Commonwealth Games ? The Friendly Games
The Commonwealth games is a sporting event that appears every 4 years and over 70 countries are represented. The Commonwealth Games are called the friendly games and the atmosphere is completely different to the Olympics. The sporting competition brought together the members of the old British Empire was first proposed by the Reverend Astley Cooper in 1891 when he wrote an article in The Times suggesting a „Pan-Britannic-Pan-Anglican Contest and Festival every four years as a means of increasing the goodwill and good understanding of the British Empire”..
In 1911, the Festival of the Empire was held in come London to celebrate the Coronation of King George V. As part of the festival an Inter-Empire Championships was held in which teams from Australia, Canada, South Africa and the United Kingdom competed in events such as boxing, wrestling, swimming and athletics.
In 1928, a key Canadian athlete, Bobby Robinson, was given the task of organizing the first ever Commonwealth Games. These Games were held in 1930, in the city of Hamilton, Ontario, Canada and saw the participation of 400 athletes from eleven countries.
All other nations march in English alphabetical order, except that the first nation marching in the Parade of Athletes is the host nation of the previous games, and the host nation of the current games marches last. In 2006 countries marched in alphabetical order in geographical regions.
Since then, the Commonwealth Games have been held every four years, except for the period during the Second World War. The Games have been known by various names such as the British Empire Games, Friendly Games and British Commonwealth Games. Since 1978, they have been known as the Commonwealth Games. Originally having only single competition sports, the 1998 Commonwealth Games at Kuala Lumpur saw a major change when team sports such as cricket, hockey and netball made their first appearance.
In 2001, the Games Movement adopted the three values of Humanity, Equality and Destiny as the core values of the Commonwealth Games. These values inspire and connect thousands of people and signify the broad mandate for holding the Games within the Commonwealth.
The Games were originally known as the British Empire Games. The first Commonwealth Games were held in 1930 at Hamilton, Canada. The 10th Commonwealth Games were held at Christchurch, New Zealand in 1974, the 11th in Edmonton (Canada) in 1978, the 12th in Brisbane (Australia) in 1982, the 13th in Edinburgh (Scotland) in 1986, the 14th in Auckland (New Zealand) in 1990 and the 15th in Victoria (Canada) in 1994, where about 3,350 athletes from a record 64 nations (including South Africa, which joined the family of Commonwealth athletes after 36 years) participated. Namibia also, which gained its independence in 1990, made its debut while Hong Kong made its final appearance in the Games before being ceded to China in 1997.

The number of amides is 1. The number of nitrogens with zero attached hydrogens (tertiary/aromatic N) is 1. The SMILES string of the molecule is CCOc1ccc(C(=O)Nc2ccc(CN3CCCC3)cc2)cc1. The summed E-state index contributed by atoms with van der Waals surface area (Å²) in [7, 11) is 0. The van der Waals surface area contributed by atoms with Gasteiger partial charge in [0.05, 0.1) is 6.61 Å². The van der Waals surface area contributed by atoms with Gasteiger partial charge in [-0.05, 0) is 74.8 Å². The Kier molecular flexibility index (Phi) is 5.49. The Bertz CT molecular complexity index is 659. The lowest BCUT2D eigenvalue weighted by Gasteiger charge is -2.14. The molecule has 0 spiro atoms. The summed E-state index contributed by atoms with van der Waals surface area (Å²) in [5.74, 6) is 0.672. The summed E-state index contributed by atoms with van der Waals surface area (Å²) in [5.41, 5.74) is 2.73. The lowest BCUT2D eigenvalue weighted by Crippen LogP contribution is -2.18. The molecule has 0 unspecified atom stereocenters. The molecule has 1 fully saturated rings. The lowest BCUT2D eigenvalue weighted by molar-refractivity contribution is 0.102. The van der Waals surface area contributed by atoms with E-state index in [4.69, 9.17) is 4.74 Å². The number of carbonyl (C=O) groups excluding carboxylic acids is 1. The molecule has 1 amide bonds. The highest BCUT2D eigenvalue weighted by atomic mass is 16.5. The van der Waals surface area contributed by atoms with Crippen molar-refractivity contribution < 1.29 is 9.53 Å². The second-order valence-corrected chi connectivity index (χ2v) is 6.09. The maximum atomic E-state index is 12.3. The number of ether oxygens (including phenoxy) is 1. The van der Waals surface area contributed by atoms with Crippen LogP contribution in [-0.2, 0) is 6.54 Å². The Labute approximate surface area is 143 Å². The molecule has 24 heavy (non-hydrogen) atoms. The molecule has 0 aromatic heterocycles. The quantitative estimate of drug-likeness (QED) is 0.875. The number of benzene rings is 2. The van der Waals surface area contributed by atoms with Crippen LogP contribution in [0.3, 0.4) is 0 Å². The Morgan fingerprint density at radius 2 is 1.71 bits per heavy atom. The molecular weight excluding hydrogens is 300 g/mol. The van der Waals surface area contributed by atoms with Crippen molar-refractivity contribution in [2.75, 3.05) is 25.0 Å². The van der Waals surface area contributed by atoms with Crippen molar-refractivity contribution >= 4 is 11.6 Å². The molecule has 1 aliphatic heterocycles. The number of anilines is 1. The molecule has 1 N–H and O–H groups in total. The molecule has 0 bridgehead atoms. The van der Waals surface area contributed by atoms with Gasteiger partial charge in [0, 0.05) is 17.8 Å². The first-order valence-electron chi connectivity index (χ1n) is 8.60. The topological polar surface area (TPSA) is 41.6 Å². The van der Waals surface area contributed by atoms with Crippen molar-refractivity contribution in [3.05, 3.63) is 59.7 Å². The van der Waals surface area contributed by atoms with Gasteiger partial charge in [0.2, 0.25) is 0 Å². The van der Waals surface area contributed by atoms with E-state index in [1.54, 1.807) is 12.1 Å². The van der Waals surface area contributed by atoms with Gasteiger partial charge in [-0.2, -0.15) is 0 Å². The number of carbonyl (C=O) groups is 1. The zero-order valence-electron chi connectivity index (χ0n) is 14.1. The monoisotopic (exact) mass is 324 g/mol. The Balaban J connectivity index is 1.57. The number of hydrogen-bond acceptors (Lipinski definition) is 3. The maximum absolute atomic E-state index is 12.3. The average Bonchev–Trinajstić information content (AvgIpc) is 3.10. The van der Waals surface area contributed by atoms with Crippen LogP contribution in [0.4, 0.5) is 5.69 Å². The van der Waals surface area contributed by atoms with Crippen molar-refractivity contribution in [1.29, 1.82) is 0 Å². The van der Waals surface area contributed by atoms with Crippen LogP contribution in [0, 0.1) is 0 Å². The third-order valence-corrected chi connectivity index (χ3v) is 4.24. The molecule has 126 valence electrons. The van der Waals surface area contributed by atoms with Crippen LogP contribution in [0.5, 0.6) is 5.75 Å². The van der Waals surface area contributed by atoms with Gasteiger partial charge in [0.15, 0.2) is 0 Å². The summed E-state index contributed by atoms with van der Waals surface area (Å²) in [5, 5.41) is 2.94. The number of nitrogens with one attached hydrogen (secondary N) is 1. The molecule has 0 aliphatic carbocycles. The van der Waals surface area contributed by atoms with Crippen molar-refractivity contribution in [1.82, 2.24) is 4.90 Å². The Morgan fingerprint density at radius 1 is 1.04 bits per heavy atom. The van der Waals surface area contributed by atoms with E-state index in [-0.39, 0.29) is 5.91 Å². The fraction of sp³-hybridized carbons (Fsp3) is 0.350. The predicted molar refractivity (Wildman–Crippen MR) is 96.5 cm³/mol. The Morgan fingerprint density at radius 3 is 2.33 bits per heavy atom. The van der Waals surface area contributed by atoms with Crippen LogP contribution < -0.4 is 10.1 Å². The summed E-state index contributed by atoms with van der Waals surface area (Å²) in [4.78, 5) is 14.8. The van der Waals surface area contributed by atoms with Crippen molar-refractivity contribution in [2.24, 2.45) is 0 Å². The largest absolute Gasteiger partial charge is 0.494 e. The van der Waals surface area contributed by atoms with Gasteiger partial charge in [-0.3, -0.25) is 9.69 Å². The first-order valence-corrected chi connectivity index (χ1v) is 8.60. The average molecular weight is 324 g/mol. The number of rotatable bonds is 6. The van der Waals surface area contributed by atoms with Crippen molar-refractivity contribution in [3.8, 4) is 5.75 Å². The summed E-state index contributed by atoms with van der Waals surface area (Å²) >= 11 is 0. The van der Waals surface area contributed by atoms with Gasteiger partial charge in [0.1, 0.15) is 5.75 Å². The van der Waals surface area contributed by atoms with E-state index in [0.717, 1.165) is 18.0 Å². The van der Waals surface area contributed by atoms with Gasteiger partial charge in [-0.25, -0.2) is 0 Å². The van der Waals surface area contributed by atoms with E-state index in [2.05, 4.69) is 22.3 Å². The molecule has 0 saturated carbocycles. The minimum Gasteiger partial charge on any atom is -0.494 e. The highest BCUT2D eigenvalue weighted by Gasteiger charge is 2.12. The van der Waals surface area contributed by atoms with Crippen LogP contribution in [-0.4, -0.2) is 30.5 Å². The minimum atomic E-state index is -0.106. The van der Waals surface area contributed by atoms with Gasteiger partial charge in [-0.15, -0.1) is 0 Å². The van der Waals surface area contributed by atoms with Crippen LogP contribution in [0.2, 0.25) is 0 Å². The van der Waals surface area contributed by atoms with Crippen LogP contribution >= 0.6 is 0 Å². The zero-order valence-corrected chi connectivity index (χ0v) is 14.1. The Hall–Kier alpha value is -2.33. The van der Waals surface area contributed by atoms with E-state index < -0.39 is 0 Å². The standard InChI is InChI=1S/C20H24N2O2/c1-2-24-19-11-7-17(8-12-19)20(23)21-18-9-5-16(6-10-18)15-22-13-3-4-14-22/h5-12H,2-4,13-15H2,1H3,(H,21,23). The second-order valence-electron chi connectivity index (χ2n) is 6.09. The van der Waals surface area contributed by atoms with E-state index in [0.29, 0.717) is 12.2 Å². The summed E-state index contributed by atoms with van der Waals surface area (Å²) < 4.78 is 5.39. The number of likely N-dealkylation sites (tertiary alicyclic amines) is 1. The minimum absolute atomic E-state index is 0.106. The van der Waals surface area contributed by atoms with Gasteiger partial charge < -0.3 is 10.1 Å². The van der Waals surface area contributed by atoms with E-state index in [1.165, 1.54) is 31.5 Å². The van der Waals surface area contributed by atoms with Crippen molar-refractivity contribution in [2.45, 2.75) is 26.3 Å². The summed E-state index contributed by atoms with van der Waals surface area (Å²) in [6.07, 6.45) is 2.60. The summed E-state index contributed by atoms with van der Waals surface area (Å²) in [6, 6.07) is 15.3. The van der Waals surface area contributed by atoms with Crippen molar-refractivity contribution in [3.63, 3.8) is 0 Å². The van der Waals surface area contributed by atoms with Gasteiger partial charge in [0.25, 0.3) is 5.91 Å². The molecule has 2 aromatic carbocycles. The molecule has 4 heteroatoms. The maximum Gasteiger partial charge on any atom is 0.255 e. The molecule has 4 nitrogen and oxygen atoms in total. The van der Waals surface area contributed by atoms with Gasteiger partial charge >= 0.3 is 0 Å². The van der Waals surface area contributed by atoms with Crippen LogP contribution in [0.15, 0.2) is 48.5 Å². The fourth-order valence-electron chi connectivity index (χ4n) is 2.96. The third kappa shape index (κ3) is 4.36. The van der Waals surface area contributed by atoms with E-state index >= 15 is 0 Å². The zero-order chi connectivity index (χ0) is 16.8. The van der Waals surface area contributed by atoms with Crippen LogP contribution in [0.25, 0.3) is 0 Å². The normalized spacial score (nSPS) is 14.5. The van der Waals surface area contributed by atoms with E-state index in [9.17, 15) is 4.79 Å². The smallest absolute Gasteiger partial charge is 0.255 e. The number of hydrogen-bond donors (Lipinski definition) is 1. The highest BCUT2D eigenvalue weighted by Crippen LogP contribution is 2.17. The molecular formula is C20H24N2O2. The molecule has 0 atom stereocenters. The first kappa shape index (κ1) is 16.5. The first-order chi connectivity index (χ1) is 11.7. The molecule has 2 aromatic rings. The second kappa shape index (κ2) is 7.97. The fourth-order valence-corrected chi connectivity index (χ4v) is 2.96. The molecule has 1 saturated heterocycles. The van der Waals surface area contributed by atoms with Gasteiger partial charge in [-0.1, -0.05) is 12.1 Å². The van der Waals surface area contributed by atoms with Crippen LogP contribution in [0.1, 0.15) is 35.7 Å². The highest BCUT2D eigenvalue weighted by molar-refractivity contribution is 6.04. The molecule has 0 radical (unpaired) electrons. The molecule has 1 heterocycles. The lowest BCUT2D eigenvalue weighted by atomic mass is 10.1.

Table of Past Commonwealth Games
Venue Year No of Countries
1 Hamilton,Canada 1930 11
2 London,England 1934 16
3 Sydney, Australia 1938 15
4 Auckland, N Z 1950 12
5 Vancouver, Canada 1954 24
6 Cardiff,Wales 1958 35
7 Perth, Australia 1962 35
8 Jamaica, West Indies 1966 34
9 Edinburgh, Scotland 1970 42
10 Christchurch, N Z 1974 38
11 Edmonton, Canada 1978 48
12 Brisbane, Australia 1982 47
13 Edinburgh, Scotland 1986 26
14 Auckland, N Z 1990 55
15 Victoria, Canada 1994 64
6 Kuala Lumpur, Malaysia 1998 70
17 Manchchester, England 2002 72
18 Melbourne, Australia 2006 76
19 New Delhi, India 2010 72
20 Glasgow, Scotland 2014
After Olympics, Commonwealth Games is the second largest sports festival in the world. The Games are held once in four years but only in between the Olympic years.
The three nations to have hosted the games the most number of times are Australia (4), Canada (4), and New Zealand (3). Furthermore, five editions have taken place in the countries within the United Kingdom. Two cities have held the games on multiple occasions: Auckland (1950 and 1990), and Edinburgh (1970 and 1986).
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The Chinese call Britain ‚The Island of Hero’s’ which I think sums up what we British are all about. We British are inquisitive and competitive and are always looking over the horizon to the next adventure and discovery.
Copyright © 2010 Paul Hussey. All Rights Reserved.
My family tree has been traced back to the early Kings of England from the 7th Century AD. I am also a direct descendent of Sir Christopher Wren which has given me an interest in English History and Icons which is great fun to research.
I have recently decided to write articles on my favourite subjects: English Sports, English History, English Icons, English Discoveries and English Inventions.
At present I have written over 100 articles which I call „An Englishman’s Favourite Bits Of England” in various Volumes.
Please visit my Blogs page http://Bloggs.Resourcez.Comwhere I have listed all my articles to date.
Copyright © 2010 Paul Hussey. All Rights Reserved.